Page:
After completing nursing school and passing your exams, you must gain at least one year of clinical experience as an RN. Only then can you begin to explore your options as a labor and delivery nurse. Then you’ll need training in specific areas related to labor and delivery, such as obstetrics and gynecology or certified midwifery.

Soft skills you’ll require for this position include:

  • Quick thinking in emergencies
  • Emotionally steady behavior
  • A clear, firm but compassionate style of communication
  • Proactivity in patient care
  • Comfort in fast-paced environments
  • A dedication to cleanliness (remember, to keep your newborn patients safe you’ll need to wash and disinfect your scrubs regularly!) 

Where can you work, and what’s the salary?

According to the Bureau of Labor Statistics, a delivery and labor nurse salary is, on average, $75,330 per year.

As a nurse who focuses on newborns, you’ll have the option of working in three key areas: hospitals, birthing centers and patient homes.

1. Hospitals

At hospitals, where most labor and delivery nurses find work, you’ll be stationed in maternity wards, delivery rooms and neonatal care units to help with the birthing process from start to finish. These days, in our post-pandemic world, some hospitals sadly don’t allow loved ones to accompany Mom in the delivery room, which can make the experience all the more emotionally challenging. That’s where labor and delivery nurses step in to go above and beyond to cheer her on.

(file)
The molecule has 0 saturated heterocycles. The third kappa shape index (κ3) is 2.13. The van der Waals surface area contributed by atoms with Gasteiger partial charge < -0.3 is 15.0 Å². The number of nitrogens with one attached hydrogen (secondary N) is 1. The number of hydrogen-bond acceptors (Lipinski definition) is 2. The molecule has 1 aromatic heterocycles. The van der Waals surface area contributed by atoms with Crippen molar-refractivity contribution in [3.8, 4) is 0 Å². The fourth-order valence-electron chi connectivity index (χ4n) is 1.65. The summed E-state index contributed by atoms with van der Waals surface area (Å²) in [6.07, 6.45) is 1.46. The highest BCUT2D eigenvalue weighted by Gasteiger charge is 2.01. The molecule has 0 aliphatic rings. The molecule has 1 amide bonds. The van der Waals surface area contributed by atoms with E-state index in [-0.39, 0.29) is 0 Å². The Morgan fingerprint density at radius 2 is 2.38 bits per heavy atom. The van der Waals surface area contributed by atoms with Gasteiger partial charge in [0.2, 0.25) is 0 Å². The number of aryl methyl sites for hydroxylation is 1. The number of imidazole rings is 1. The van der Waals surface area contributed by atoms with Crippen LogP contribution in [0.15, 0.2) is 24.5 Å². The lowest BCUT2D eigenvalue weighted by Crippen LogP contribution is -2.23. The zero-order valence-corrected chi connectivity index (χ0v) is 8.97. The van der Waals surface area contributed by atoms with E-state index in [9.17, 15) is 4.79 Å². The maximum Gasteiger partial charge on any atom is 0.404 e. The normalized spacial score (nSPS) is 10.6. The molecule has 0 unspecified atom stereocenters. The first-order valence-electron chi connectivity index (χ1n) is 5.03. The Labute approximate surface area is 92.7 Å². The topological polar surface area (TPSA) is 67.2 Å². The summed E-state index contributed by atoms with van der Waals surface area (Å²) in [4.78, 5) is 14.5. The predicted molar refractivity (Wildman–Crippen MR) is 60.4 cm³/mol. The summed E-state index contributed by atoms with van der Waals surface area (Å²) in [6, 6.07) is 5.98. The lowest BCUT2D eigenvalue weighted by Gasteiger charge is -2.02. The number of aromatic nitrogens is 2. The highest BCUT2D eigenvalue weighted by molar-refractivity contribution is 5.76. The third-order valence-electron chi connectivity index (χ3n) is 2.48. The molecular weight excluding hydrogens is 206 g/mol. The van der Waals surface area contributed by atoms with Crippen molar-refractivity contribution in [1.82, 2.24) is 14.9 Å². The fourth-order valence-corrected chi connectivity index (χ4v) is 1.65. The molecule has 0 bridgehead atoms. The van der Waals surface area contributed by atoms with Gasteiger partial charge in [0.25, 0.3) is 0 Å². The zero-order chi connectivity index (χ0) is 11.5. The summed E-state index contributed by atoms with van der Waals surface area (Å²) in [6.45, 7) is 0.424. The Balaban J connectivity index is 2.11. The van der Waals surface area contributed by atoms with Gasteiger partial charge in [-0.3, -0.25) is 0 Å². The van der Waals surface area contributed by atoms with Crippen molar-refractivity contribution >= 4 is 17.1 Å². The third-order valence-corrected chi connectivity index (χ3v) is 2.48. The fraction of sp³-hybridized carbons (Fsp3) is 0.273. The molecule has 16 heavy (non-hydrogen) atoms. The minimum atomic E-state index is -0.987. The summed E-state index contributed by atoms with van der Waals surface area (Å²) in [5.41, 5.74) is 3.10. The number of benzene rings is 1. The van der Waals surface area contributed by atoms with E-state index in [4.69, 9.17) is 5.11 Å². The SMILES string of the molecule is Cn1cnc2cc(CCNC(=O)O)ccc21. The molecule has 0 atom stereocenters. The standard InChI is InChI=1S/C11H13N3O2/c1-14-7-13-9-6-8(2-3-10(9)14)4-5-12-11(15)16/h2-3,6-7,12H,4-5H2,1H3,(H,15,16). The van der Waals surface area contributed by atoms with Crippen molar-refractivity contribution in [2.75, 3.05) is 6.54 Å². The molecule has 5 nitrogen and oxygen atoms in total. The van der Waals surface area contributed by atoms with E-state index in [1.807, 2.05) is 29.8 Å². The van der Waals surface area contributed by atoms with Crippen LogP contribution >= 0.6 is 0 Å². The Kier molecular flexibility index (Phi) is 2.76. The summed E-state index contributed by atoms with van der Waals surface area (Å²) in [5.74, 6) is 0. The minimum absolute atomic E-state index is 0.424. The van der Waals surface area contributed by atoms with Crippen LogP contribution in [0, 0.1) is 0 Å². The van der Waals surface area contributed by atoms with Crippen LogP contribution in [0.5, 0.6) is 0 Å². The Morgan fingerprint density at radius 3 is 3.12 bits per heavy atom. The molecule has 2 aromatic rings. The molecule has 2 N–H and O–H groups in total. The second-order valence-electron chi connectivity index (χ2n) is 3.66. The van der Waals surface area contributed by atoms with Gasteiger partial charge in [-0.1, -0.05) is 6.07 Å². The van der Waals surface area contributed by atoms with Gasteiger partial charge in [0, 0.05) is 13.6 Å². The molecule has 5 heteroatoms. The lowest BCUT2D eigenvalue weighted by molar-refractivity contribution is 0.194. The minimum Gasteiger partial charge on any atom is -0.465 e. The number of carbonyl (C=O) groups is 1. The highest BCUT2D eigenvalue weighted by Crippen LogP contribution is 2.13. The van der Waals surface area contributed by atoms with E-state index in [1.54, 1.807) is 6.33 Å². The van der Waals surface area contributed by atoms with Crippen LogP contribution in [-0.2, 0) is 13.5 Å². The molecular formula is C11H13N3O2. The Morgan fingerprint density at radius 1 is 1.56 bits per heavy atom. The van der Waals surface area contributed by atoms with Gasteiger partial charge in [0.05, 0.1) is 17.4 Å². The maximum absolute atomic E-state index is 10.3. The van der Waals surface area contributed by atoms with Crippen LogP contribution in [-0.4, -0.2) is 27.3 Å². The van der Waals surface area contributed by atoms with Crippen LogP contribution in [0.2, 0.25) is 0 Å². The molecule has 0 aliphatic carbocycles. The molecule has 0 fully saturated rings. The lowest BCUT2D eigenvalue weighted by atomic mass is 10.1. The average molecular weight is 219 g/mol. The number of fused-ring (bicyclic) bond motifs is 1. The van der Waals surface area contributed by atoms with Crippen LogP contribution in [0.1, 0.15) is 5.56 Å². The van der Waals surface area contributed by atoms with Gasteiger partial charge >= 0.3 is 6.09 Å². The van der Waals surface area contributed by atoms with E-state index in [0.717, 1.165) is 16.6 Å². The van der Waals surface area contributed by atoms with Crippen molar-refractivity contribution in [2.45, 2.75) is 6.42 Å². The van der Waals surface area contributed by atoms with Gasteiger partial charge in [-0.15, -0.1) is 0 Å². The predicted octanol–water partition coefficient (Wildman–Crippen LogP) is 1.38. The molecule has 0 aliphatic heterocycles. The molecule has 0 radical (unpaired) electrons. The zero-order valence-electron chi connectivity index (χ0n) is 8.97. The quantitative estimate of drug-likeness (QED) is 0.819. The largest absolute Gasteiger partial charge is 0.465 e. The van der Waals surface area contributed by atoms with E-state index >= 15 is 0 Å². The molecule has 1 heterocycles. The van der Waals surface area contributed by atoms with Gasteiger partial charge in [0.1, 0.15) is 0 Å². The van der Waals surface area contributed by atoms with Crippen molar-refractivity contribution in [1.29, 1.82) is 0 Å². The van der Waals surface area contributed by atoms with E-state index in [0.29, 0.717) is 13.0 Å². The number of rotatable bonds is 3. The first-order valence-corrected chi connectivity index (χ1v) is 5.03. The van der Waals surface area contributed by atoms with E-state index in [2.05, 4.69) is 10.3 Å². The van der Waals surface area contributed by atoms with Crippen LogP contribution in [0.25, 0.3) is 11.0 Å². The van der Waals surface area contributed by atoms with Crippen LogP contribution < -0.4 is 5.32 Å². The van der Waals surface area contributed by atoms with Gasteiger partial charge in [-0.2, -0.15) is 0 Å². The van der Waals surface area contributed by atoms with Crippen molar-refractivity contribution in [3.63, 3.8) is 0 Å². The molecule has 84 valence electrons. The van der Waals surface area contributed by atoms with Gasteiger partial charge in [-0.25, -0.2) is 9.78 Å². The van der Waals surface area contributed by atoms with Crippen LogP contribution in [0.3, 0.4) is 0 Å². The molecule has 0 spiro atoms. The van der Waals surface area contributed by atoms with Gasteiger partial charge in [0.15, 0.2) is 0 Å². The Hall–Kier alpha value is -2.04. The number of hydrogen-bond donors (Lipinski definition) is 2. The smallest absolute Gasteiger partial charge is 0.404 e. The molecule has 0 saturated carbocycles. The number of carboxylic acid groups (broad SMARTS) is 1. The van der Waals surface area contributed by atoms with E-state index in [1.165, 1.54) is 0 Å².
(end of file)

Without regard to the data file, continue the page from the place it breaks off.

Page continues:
2. Birthing centers

Birthing facilities take a more holistic approach to prenatal healthcare and are typically much smaller and more intimate than hospitals. Here, labor and delivery nurses act as midwives who specialize in low-risk pregnancies with mothers who want to give birth in a more natural context. You can find these unique alternative delivery rooms both in the beating heart of urban centers and at remote private retreats.

3. Patient homes

Although delivering babies outside a traditional healthcare setting (like a hospital) comes with increased risk, it is an option that many expecting parents consider. Labor and delivery nurses, who are well-trained in the art of thinking on the fly, can employ travel nursing techniques to visit private homes and assist in a more intimate manner with intrapartum and postpartum care.

That said, only mothers with low-risk pregnancies should consider this option. High-risk pregnancies, like those that may require a C-section, should happen in a traditional medical facility.

Labor and delivery nurse or midwife?

In short, the big difference between labor and delivery nurses and midwives comes down to where they work. Labor and delivery nurses (and neonatal nurses) work at hospitals, and certified nurse-midwives work at birthing centers, or they operate their own private practices. Either way, both wear scrubs, so if you’re working toward being (or already are) a nurse who helps bring babies into the world, you’ll most certainly need an ample supply of quality uniforms. Jaanuu’s got you covered, for both women and men

Be prepared, dedicated and full of joy

No matter your specialized field, a nurse’s work life is demanding (we needn’t tell you twice). But when your skill and training allows you to welcome newborns on a daily basis, be it at a hospital or in an alternative setting like a birthing center, it’s all the easier to see how essential you are as a medical professional. After all, without labor and delivery nurses, how bright could the future truly be?

If you’re looking for more info on what it takes to be a labor and delivery nurse, be sure to read up on what different medical scrub colors mean and how to style your scrubs, too.

May each day on the job as a labor and delivery nurse be as joyous as a newborn’s smile!

Leave a Comment

Your email address will not be published.